“The beginning of a great career. – Xi Zhai in the Seligenstädter Monastery Concert: extraordinary sophisticated touch, supreme technical command. An event that is likely to go down as a memorable one. Xi Zhai’s performance was received with wild enthusiasm by the audience that thronged the Jacob Hall. There was talk of “world class” and “we were there”. The latter comment expressed the feeling that here a great career was in the making. Already the very first measures of the Andante grazioso of Mozart’s A major sonata K. 331 were evidence of Xi Zhai’s “extraordinary depth of musical expression, exceptional cultivated touch and supreme technique” attested by the professional media which never for one moment diminished in the almost two hours long recital. The pianist gave a glimpse of the broad range of his repertoire with Beethoven’s 32 variations and the famous “Appassionata’ in F minor op. 57, with the vigorous approach appropriate for the works of this composer but without pounding away at the keys. A pianistic challenge also Chopin’s etudes op. 25, considered the ‘gold standard’ in the world of etudes. Prolongued and wild applause by a grateful audience. ”
OFFENBACH-POST (Translation)

“Erich Wächter and the Pfalztheater-Orchester in Kaiserslautern – The pianist Xi Zhai gave an impressive performance with Schumann’s piano concerto. The dialogue between the orchestra and the soloist became wonderfully alive, at times breathing the finesse and intimacy of chamber music. Even though Xi Zhai is a formidable virtuoso, he is not one to display any kind of ostentatiousness in his performance, and his interpretation of the Schumann concert was utterly convincing solely on the merit of its refined attention to the music’s textures and sentiment. In his encore he finally offered proof of his exuberant temperament and technical brilliance with his captivating rendition of the Chopin´s Revolutionary Etude. ”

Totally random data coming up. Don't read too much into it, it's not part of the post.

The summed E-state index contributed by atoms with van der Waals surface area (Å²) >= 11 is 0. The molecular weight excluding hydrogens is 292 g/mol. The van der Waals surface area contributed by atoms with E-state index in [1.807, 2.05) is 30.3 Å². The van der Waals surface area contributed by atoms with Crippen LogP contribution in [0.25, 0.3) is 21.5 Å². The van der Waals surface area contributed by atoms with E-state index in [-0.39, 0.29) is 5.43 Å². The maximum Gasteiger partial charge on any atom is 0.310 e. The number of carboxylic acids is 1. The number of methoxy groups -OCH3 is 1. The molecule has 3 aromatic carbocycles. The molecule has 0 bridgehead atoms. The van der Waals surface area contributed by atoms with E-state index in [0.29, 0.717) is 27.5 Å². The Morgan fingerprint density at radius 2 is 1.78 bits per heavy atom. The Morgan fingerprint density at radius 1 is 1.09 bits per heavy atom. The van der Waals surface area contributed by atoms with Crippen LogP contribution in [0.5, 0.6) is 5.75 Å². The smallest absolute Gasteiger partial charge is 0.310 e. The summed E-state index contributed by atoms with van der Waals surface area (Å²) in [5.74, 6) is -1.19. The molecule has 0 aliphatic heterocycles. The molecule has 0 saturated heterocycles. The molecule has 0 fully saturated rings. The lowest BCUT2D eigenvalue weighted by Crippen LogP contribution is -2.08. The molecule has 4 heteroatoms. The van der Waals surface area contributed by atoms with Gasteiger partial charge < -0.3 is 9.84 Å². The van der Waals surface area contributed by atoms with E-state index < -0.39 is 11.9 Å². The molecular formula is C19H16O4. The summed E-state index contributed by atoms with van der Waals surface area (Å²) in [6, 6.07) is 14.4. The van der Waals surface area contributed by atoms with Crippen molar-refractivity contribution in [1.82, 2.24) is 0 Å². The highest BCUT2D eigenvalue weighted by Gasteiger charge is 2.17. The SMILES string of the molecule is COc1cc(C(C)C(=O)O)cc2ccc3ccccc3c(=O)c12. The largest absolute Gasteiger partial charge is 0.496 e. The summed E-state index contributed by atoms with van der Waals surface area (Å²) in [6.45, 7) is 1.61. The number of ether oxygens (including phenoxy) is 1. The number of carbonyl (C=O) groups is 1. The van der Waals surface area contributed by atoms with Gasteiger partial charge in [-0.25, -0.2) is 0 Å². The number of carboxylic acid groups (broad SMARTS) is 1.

DIE RHEINPFALZ (Translation)

“‘Dies irae’ which plays into Rachmaninov’s Paganini Variations for orchestra and piano … represents the evil with which, according to legend, the ‘devil’s fiddler’ has made a pact in order to attain virtuosic perfection. Accordingly ‘develish’ is also the piano part which even Rachmaninov reputedly had trouble with. The young Chinese pianist Xi Zhai mastered the task not only with technical brilliance but also with a remarkable sensitivity for the musical substance, particularly in those formidably difficult passages, and the inner brokenness that becomes palpable after the first appearance of the ‘Dies irae’. ”
WAZ (Translation)

“Technically Brahms’ piano concerto No. 1 in D minor op. 15 is a tour de force both for the pianist and each and every member of the orchestra. The young Chinese soloist Xi Zhai, however, gave the impression that it held no difficulties whatsoever, the music appeared to flow quite naturally from his fingers. He seemed completely abandoned to the music, at times deeply immersed in his playing, but always in active contact with the orchestra and the conductor. The passion and the joy he clearly feels for this music transmitted itself to the rapturous audience which applauded generously, persuading the young artist to take leave with an exquisite rendition of Schumann’s ‘Träumerei'”
NASSAUISCHE NEUE PRESSE (Translation)